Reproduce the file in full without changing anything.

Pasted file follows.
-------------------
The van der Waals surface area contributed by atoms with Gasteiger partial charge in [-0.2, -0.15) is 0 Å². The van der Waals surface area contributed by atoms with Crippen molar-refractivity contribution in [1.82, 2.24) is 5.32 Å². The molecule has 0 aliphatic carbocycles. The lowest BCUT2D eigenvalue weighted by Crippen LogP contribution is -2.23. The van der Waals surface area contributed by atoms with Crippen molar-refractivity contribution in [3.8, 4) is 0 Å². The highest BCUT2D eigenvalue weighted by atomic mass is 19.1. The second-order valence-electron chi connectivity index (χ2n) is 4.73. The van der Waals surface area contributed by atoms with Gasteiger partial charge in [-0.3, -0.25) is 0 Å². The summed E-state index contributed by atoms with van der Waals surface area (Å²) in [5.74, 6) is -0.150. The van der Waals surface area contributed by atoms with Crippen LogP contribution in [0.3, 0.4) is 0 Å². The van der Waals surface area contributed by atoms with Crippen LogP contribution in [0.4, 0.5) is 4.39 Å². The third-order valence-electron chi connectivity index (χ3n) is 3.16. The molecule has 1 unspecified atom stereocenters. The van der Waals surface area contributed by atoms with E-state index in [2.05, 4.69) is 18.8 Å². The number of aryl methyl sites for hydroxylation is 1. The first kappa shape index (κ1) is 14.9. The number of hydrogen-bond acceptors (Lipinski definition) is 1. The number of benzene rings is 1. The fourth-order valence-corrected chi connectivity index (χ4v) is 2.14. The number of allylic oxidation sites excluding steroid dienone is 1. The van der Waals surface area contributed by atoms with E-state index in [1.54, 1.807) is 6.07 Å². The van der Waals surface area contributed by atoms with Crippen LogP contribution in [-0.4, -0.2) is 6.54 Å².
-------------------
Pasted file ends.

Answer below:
The van der Waals surface area contributed by atoms with Gasteiger partial charge in [-0.2, -0.15) is 0 Å². The van der Waals surface area contributed by atoms with Crippen molar-refractivity contribution in [1.82, 2.24) is 5.32 Å². The molecule has 0 aliphatic carbocycles. The lowest BCUT2D eigenvalue weighted by Crippen LogP contribution is -2.23. The van der Waals surface area contributed by atoms with Crippen molar-refractivity contribution in [3.8, 4) is 0 Å². The highest BCUT2D eigenvalue weighted by atomic mass is 19.1. The second-order valence-electron chi connectivity index (χ2n) is 4.73. The van der Waals surface area contributed by atoms with Gasteiger partial charge in [-0.3, -0.25) is 0 Å². The summed E-state index contributed by atoms with van der Waals surface area (Å²) in [5.74, 6) is -0.150. The van der Waals surface area contributed by atoms with Crippen LogP contribution in [0.3, 0.4) is 0 Å². The van der Waals surface area contributed by atoms with Crippen LogP contribution in [0.4, 0.5) is 4.39 Å². The third-order valence-electron chi connectivity index (χ3n) is 3.16. The molecule has 1 unspecified atom stereocenters. The van der Waals surface area contributed by atoms with E-state index in [2.05, 4.69) is 18.8 Å². The number of aryl methyl sites for hydroxylation is 1. The first kappa shape index (κ1) is 14.9. The number of hydrogen-bond acceptors (Lipinski definition) is 1. The number of benzene rings is 1. The fourth-order valence-corrected chi connectivity index (χ4v) is 2.14. The number of allylic oxidation sites excluding steroid dienone is 1. The van der Waals surface area contributed by atoms with E-state index in [1.54, 1.807) is 6.07 Å². The van der Waals surface area contributed by atoms with Crippen LogP contribution in [-0.4, -0.2) is 6.54 Å².